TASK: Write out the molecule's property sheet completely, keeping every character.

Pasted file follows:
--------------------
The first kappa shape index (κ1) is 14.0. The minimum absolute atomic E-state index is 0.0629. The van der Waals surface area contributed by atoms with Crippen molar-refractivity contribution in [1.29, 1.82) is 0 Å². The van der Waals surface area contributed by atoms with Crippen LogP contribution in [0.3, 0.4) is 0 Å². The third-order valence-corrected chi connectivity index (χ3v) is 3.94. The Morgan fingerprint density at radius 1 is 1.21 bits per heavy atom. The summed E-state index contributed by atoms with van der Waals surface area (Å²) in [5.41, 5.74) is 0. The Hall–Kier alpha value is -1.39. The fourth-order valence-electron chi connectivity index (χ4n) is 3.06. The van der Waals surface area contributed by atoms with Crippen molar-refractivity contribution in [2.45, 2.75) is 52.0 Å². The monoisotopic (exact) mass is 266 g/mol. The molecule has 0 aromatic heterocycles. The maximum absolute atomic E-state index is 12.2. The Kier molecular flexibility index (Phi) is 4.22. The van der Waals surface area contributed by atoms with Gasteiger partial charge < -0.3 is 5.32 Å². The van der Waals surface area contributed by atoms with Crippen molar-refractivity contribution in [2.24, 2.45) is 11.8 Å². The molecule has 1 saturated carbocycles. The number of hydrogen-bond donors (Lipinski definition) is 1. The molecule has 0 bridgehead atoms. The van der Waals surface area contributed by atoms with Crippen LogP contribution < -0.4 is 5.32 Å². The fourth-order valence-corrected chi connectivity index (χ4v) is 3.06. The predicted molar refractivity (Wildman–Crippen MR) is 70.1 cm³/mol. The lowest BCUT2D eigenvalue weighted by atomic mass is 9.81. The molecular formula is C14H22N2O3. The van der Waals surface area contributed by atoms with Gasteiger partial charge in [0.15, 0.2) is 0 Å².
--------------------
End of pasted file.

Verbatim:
The first kappa shape index (κ1) is 14.0. The minimum absolute atomic E-state index is 0.0629. The van der Waals surface area contributed by atoms with Crippen molar-refractivity contribution in [1.29, 1.82) is 0 Å². The van der Waals surface area contributed by atoms with Crippen LogP contribution in [0.3, 0.4) is 0 Å². The third-order valence-corrected chi connectivity index (χ3v) is 3.94. The Morgan fingerprint density at radius 1 is 1.21 bits per heavy atom. The summed E-state index contributed by atoms with van der Waals surface area (Å²) in [5.41, 5.74) is 0. The Hall–Kier alpha value is -1.39. The fourth-order valence-electron chi connectivity index (χ4n) is 3.06. The van der Waals surface area contributed by atoms with Crippen molar-refractivity contribution in [2.45, 2.75) is 52.0 Å². The monoisotopic (exact) mass is 266 g/mol. The molecule has 0 aromatic heterocycles. The maximum absolute atomic E-state index is 12.2. The Kier molecular flexibility index (Phi) is 4.22. The van der Waals surface area contributed by atoms with Gasteiger partial charge < -0.3 is 5.32 Å². The van der Waals surface area contributed by atoms with Crippen molar-refractivity contribution in [2.24, 2.45) is 11.8 Å². The molecule has 1 saturated carbocycles. The number of hydrogen-bond donors (Lipinski definition) is 1. The molecule has 0 bridgehead atoms. The van der Waals surface area contributed by atoms with Crippen LogP contribution < -0.4 is 5.32 Å². The fourth-order valence-corrected chi connectivity index (χ4v) is 3.06. The predicted molar refractivity (Wildman–Crippen MR) is 70.1 cm³/mol. The lowest BCUT2D eigenvalue weighted by atomic mass is 9.81. The molecular formula is C14H22N2O3. The van der Waals surface area contributed by atoms with Gasteiger partial charge in [0.15, 0.2) is 0 Å².